While conducting a recent radio interview with Robert Nedelkoff, who since 1997 has worked on behalf of the Richard Nixon Foundation at the National Archives in College Park, Maryland, a caller asked us if we were trying to “rehabilitate” the 37th President of the United States. We were discussing the new movie – Frost/Nixon – from the standpoint of historical accuracy.
My initial comment to the caller was that it would be rather difficult to rehabilitate anyone during a 12-minute radio segment, but of course, I understand what he was trying to say.
Richard Nixon remains a complex, fascinating, controversial, and formidable figure nearly 15 years after his death – and 35 years after the whole agonizing period of Watergate. To some he personifies absolute evil. They see him as a sinister caricature reminiscent of the work of political cartoonist Herblock.
To others – especially as the years go by and we learn a lot more about all the other presidents – he is remembered for the totality of his life and work. Watergate was an unforgettable episode – and certainly a sad chapter in his life and our history – but Mr. Nixon was far from the one-dimensional character defined by his past and present detractors.
There was a lot of talk while Mr. Nixon was president about an “enemies list.” But this does not discount the clear fact that Richard M. Nixon did, in fact, have many enemies – probably more per capita than any president before or since. A lot of people hated the guy’s guts for a generation and worked tirelessly for the day when they would see him leave the national political stage.
And – as he told David Frost in those now-famous interviews – he “gave them a sword” to use against him, one they gleefully used with “relish.”
Richard M. Nixon still has enemies. The names and faces have changed with the passing of many old foes – but there never seems to be a shortage of people who keep the anti-Nixon flame burning.
No, I am not trying to rehabilitate Mr. Nixon. Certain things can never be undone. But he did find a way to restore himself with a sense of personal persistence and resilience that is quite rare. History will continue to analyze, judge, and interpret who he was and what he meant to our national narrative. But there is no way to change the basic fact that the man was on five national tickets – a feat only equaled by Franklin Delano Roosevelt.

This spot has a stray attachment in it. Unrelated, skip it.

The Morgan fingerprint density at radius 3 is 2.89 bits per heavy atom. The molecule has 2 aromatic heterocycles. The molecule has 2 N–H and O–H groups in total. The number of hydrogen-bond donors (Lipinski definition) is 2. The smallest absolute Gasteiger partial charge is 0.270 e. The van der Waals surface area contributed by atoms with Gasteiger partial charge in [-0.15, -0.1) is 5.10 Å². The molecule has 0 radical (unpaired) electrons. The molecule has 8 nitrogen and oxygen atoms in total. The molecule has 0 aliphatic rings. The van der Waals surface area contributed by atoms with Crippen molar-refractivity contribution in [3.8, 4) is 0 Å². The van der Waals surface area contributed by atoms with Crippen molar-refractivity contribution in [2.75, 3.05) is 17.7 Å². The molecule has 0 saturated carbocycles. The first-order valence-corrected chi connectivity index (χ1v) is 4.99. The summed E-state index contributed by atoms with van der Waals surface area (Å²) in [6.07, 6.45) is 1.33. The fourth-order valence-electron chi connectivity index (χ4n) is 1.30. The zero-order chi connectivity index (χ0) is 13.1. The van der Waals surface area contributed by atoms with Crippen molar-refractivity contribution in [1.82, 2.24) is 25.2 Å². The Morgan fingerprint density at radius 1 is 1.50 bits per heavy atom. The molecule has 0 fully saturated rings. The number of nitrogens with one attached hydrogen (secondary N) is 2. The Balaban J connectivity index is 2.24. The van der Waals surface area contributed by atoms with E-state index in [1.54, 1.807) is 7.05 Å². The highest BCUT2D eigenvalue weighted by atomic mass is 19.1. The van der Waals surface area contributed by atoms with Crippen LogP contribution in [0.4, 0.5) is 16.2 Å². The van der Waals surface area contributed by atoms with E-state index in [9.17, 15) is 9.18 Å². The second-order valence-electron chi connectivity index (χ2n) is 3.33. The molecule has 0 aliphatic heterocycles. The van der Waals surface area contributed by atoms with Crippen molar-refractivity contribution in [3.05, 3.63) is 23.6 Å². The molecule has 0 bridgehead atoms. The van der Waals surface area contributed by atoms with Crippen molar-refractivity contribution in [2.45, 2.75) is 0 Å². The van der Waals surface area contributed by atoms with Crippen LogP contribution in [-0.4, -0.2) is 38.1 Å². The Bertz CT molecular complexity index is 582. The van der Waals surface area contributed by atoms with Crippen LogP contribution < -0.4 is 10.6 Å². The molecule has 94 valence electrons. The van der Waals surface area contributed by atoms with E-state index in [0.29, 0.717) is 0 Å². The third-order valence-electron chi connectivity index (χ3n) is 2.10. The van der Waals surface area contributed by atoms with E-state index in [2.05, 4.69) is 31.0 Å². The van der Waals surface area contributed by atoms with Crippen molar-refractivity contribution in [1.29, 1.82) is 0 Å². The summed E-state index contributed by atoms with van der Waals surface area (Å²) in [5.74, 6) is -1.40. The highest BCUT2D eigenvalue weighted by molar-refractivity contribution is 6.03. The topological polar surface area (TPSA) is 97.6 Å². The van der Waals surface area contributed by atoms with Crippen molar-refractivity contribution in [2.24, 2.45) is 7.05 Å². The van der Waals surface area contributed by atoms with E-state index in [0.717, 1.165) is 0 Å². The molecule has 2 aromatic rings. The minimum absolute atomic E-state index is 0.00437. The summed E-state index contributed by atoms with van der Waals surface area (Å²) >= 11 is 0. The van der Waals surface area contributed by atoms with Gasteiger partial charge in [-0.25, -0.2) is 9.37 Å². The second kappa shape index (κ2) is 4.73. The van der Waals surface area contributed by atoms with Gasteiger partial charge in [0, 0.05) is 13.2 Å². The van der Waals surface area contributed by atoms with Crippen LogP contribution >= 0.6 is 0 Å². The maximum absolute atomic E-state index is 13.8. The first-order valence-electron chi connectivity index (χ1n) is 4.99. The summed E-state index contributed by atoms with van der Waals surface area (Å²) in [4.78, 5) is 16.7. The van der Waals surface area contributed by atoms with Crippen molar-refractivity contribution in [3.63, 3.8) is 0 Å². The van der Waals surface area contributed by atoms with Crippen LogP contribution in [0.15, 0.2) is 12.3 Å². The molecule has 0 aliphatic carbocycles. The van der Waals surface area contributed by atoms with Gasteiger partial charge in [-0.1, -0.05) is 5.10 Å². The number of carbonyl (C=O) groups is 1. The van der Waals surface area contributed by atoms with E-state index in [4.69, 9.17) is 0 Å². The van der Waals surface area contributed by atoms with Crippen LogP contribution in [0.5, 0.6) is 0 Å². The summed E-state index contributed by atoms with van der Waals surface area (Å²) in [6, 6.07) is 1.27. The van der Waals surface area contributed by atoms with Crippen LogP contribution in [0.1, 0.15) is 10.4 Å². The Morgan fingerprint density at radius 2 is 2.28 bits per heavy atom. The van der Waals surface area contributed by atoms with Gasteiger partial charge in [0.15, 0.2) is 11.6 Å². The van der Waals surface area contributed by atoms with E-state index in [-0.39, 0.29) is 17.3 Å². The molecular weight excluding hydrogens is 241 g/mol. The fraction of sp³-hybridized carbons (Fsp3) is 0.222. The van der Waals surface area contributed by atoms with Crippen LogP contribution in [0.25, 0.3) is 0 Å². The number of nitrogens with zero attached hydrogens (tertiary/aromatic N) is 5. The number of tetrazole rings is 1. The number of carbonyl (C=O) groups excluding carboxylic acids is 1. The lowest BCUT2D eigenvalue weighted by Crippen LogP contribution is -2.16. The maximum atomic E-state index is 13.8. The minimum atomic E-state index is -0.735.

Was Richard Nixon worse than all the presidents before and after? Of course not – he had his flaws and faults and they were played out before the nation’s eyes in a way that hadn’t happened before.
But it has happened with regularity ever since.
The more historians dig through the archaeological crust covering the machinations and motives of all those who lived and worked at 1600 Pennsylvania Avenue, the more we learn of things not known back in the day. Occasionally, something pops up that begs the question: “Had the people known about this back then, would this president have survived?”
Ten years ago we impeached Bill Clinton for complications due to an illicit sexual affair. He was not thrown out of office – nor did he resign. But he did lie under oath and in a very real sense disgraced the presidency. Yet, he remains a significant political player and will now have the ear of a secretary of state. The whole impeachment – the scandal – the embarrassment – the ugly stuff is long forgotten.
Why is that? And – why is it that Mr. Nixon’s shortcomings must be forever rehearsed and punished?
What if the public at large had known about John F. Kennedy’s shenanigans when he was president? Several years ago, JFK confidant and admirer – the late Hugh Sidey of Time magazine – suggested in an on-camera interview that had Kennedy not been assassinated, and had he won re-election in 1964, our 35th president might very well have had to step down before his second term was finished.
Sidey indicated that some of JFK’s “extra-curricular” activities might have brought him down (there was a lot of “there – there” behind the scenes and under the covers in that so-called “brief and shining moment”). From being hyper-medicated (courtesy of Dr. “Feelgood”) while discussing matters with his Soviet counterpart, to a sexual addiction that led him to risk a dalliance with at least one possible East German agent, he lived on the edge of disaster. I mean, seriously – can you imagine if George W. had done that stuff – or Richard Nixon?